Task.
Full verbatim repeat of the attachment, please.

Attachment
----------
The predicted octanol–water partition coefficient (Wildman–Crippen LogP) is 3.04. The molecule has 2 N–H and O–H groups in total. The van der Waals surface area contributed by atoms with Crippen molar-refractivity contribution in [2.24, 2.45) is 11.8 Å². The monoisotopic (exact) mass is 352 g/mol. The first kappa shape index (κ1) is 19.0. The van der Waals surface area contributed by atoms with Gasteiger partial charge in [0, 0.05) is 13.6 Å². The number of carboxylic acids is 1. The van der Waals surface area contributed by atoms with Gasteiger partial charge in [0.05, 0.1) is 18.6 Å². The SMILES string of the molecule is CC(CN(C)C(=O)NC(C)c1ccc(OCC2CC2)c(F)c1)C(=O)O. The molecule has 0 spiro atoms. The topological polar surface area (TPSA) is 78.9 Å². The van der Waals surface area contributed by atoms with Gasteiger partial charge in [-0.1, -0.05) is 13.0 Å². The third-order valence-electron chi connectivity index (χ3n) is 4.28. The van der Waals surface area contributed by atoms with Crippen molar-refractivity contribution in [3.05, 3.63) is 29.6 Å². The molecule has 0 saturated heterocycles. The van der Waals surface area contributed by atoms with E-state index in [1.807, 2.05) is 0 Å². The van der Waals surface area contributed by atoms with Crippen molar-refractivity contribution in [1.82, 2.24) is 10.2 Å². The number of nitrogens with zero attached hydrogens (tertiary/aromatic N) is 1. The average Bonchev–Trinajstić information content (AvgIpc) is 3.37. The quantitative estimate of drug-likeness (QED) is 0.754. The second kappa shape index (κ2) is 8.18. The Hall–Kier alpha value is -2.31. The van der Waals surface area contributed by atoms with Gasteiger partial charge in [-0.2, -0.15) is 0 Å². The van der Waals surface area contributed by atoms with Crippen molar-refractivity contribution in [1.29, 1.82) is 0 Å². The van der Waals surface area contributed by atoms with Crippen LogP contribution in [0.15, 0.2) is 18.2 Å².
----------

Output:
The predicted octanol–water partition coefficient (Wildman–Crippen LogP) is 3.04. The molecule has 2 N–H and O–H groups in total. The van der Waals surface area contributed by atoms with Crippen molar-refractivity contribution in [2.24, 2.45) is 11.8 Å². The monoisotopic (exact) mass is 352 g/mol. The first kappa shape index (κ1) is 19.0. The van der Waals surface area contributed by atoms with Gasteiger partial charge in [0, 0.05) is 13.6 Å². The number of carboxylic acids is 1. The van der Waals surface area contributed by atoms with Gasteiger partial charge in [0.05, 0.1) is 18.6 Å². The SMILES string of the molecule is CC(CN(C)C(=O)NC(C)c1ccc(OCC2CC2)c(F)c1)C(=O)O. The molecule has 0 spiro atoms. The topological polar surface area (TPSA) is 78.9 Å². The van der Waals surface area contributed by atoms with Gasteiger partial charge in [-0.1, -0.05) is 13.0 Å². The third-order valence-electron chi connectivity index (χ3n) is 4.28. The van der Waals surface area contributed by atoms with Crippen molar-refractivity contribution in [3.05, 3.63) is 29.6 Å². The molecule has 0 saturated heterocycles. The van der Waals surface area contributed by atoms with E-state index in [1.807, 2.05) is 0 Å². The van der Waals surface area contributed by atoms with Crippen molar-refractivity contribution in [1.82, 2.24) is 10.2 Å². The number of nitrogens with zero attached hydrogens (tertiary/aromatic N) is 1. The average Bonchev–Trinajstić information content (AvgIpc) is 3.37. The quantitative estimate of drug-likeness (QED) is 0.754. The second kappa shape index (κ2) is 8.18. The Hall–Kier alpha value is -2.31. The van der Waals surface area contributed by atoms with Gasteiger partial charge in [-0.2, -0.15) is 0 Å². The van der Waals surface area contributed by atoms with Crippen molar-refractivity contribution in [1.29, 1.82) is 0 Å². The van der Waals surface area contributed by atoms with Crippen LogP contribution in [0.15, 0.2) is 18.2 Å².